Rather than read the entire ruling, the key passage in the court’s decision is highlighted in yellow on pages 1, 3, and 4.

Of course no good deed goes unpunished. When Millet and three other retired state troopers voiced their objections to the political contributions (which included $10,000 each to Bobby Jindal and John Bel Edwards over a period of two election cycles), they became marked men by their brothers in blue—at least by those on the LSTA board.

With only two “no” votes (by Troop Presidents Chris Brown of Troop B and Larry Badeaux of Troop C), the four retirees were unceremoniously kicked out of the LSTA, their combined memberships of half a century revoked—with no reason given other than that it could. So much for backing the blue from within. So much for any pretense of inviting, or even allowing differing opinions. Get caught laundering money and punish the whistleblowers. It’s the classic “shoot the messenger” type of action that LSP is supposed to be above.

Unfortunately, LSTA has shown it is run by petty, vindictive people unwilling to accept responsibility for their own actions.

Here is the portion of the minutes to the Nov. 2, 2016, LSTA Board meeting in which the votes were taken to expel the four retirees:

Louisiana State Troopers Association

November 2, 2016 Meeting Minutes

Meeting Title: Louisiana State Troopers Association Board Meeting

Date of Meeting: November 2, 2016

Where: LSTA Office, 8120 Jefferson Highway Baton Rouge, LA 70809

Start Time:          9:00 AM

The meeting was called to order by President Jay O’Quinn. The meeting opened with the pledge of allegiance led by Jay O’Quinn followed by a prayer by David Young.

Jay O’Quinn called roll as follows:

Derek Sentino, Troop A President

Chris Brown, Troop B President

Larry Badeaux, Troop C President

Chance Thomas, Troop D President

Chris Wright, Troop E President

Andy Stephenson, Troop F President

Hack Willis, Troop G President

Dale Latham, Troop I President (Absent)

Heath Miller, Troop L President

Rodney Hyatt, HQ President

Doussan Rando, Retiree Rep (Absent)

Jay O’Quinn, LSTA President

David Young, Executive Director

Old Business:

David Young updated the board on the Ethics Board investigation and its findings. The ethics board has ruled against the LSTA and fined the LSTA $5000.00.

A MOTION was made by Derek Sentino to accept the advice of our attorneys, acknowledgement of the facts of the Ethics Board ruling and pay the $5000.00 fine.  Seconded by Chance Thomas. No opposition.  The motion passed.

A MOTION was made by Derek Sentino to remove LSTA members Jesse Perry, Blaine Matte, Leon “Bucky” Millet and Tanny Devillier and for each removal of a member to be voted on separately. Seconded by Heath Miller. 

Roll Call Vote: Jesse Perry

Derek Sentino, Troop A President – Yes

Chris Brown, Troop B President – No

Larry Badeaux, Troop C President – No

Chance Thomas, Troop D President – Yes

Chris Wright, Troop E President – Yes

Andy Stephenson, Troop F President – Yes

Hack Willis, Troop G President – Yes

Dale Latham, Troop I President – Absent

Heath Miller, Troop L President – Yes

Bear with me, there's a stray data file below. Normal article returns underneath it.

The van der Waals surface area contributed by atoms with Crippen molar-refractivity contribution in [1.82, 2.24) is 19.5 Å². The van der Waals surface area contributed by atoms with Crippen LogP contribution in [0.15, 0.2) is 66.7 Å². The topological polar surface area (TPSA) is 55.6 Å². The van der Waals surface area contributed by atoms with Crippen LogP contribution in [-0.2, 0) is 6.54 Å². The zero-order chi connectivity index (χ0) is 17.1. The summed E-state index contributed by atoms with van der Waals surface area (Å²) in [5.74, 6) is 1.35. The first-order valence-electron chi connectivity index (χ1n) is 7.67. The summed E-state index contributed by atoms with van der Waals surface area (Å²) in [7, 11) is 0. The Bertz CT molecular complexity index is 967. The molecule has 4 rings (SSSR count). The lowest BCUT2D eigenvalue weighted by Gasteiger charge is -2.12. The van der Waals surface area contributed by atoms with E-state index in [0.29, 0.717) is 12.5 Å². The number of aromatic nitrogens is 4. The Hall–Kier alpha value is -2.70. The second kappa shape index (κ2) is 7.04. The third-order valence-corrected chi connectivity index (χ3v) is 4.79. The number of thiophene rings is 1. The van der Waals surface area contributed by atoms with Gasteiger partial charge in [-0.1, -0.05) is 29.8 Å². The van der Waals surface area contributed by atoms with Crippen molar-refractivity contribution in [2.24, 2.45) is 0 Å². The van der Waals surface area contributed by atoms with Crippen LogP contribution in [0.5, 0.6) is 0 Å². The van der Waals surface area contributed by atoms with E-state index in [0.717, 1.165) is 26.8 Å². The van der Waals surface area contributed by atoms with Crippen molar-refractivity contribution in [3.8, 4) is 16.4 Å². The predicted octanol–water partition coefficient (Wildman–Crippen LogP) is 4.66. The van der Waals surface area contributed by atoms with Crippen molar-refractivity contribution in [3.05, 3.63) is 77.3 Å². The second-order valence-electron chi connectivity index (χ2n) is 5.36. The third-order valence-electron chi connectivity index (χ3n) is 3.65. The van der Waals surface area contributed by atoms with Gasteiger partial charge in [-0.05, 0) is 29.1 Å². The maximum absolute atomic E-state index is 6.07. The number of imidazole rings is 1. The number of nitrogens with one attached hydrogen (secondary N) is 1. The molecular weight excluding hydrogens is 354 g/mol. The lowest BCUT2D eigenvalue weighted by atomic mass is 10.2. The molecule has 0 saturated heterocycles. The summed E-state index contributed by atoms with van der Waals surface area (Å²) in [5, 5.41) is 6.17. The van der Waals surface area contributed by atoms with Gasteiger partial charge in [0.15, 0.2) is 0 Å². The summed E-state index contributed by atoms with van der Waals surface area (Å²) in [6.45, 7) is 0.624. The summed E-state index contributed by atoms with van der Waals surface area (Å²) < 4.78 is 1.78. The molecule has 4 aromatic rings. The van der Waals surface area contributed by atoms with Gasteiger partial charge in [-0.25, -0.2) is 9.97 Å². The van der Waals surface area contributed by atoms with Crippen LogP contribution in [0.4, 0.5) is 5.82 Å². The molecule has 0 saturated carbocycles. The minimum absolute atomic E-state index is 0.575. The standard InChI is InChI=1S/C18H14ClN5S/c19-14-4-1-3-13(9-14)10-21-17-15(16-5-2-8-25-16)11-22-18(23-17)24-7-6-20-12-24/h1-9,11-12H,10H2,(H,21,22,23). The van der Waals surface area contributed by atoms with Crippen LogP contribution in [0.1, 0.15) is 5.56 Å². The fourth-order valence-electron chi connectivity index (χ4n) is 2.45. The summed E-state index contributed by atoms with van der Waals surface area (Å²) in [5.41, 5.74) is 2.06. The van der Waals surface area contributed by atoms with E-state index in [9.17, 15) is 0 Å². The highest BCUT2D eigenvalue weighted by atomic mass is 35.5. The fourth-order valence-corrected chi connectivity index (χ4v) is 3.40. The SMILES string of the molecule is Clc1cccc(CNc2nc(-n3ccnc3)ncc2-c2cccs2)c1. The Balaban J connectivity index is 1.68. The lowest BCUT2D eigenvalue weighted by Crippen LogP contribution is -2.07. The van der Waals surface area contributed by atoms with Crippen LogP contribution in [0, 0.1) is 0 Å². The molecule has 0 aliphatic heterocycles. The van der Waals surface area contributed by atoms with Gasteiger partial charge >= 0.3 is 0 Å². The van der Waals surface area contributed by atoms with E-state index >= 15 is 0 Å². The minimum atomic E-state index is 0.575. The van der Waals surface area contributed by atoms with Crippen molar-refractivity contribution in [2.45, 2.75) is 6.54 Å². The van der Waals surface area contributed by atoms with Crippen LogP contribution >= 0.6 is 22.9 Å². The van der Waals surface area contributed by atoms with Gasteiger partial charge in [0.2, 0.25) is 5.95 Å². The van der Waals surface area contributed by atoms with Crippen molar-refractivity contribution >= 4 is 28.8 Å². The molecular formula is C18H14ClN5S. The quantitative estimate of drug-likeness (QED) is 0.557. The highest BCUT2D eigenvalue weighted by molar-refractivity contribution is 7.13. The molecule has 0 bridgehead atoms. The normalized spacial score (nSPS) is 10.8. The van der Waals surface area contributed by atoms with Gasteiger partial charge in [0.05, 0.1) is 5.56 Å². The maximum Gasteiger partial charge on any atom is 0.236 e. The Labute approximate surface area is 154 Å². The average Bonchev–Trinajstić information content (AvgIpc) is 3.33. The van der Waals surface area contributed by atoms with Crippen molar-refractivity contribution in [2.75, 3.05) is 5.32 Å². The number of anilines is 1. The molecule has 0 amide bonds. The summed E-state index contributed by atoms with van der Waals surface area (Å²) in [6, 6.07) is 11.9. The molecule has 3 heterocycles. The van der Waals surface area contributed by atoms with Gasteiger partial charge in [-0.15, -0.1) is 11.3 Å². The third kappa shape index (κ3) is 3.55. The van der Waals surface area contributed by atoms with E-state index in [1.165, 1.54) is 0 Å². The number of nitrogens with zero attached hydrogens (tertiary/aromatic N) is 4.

Rodney Hyatt, HQ President – Yes

Doussan Rando, Retiree Representative – Absent

Vote: 7-2, Passed

Roll Call Vote: Leon Millet. 

Derek Sentino, Troop A President – Yes

Chris Brown, Troop B President – No

Larry Badeaux, Troop C President – No

Chance Thomas, Troop D President – Yes

Chris Wright, Troop E President- Abstain

Andy Stephenson, Troop F President – Yes

Hack Willis, Troop G President – Yes

Dale Latham, Troop I President – Absent

Heath Miller, Troop L President – Yes

Rodney Hyatt, HQ President – Yes

Doussan Rando, Retiree Representative – Absent

Vote: 6-2, Passed

Roll Call Vote: Tanny Devillier

Derek Sentino, Troop A President – Yes

Chris Brown, Troop B President – No

Larry Badeaux, Troop C President – No

Chance Thomas, Troop D President – Yes

Chris Wright, Troop E President – Abstain

Andy Stephenson, Troop F President – Yes

Hack Willis, Troop G President – Yes

Dale Latham, Troop I President – Absent

Heath Miller, Troop L President – Yes

Rodney Hyatt, HQ President – Yes

Doussan Rando, Retiree Representative – Absent

Vote: 6-2, Passed

Roll Call Vote: Blaine Matte

Derek Sentino, Troop A President – Yes

Chris Brown, Troop B President – No

Larry Badeaux, Troop C President – No

Chance Thomas, Troop D President – Yes

Chris Wright, Troop E President – Abstain

Andy Stephenson, Troop F President – Yes

Hack Willis, Troop G President – Yes

Dale Latham, Troop I President – Absent

Heath Miller, Troop L President – Yes

Rodney Hyatt, HQ President – Yes

Doussan Rando, Retiree Representative – Absent

Vote: 6-2, Passed

A MOTION was made by Derek Sentino to send a letter to the four members who have been removed from the LSTA. Seconded by Chris Brown. No Opposition, the motion passed.

So no one on the board had the nerve to tell them to their faces. They were notified by letter.

Real class.

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Mike Edmonson got his way but Louisiana State Police Commission (LSPC) Executive Director Cathy Derbonne did not give him the satisfaction of having his puppet commission fire her.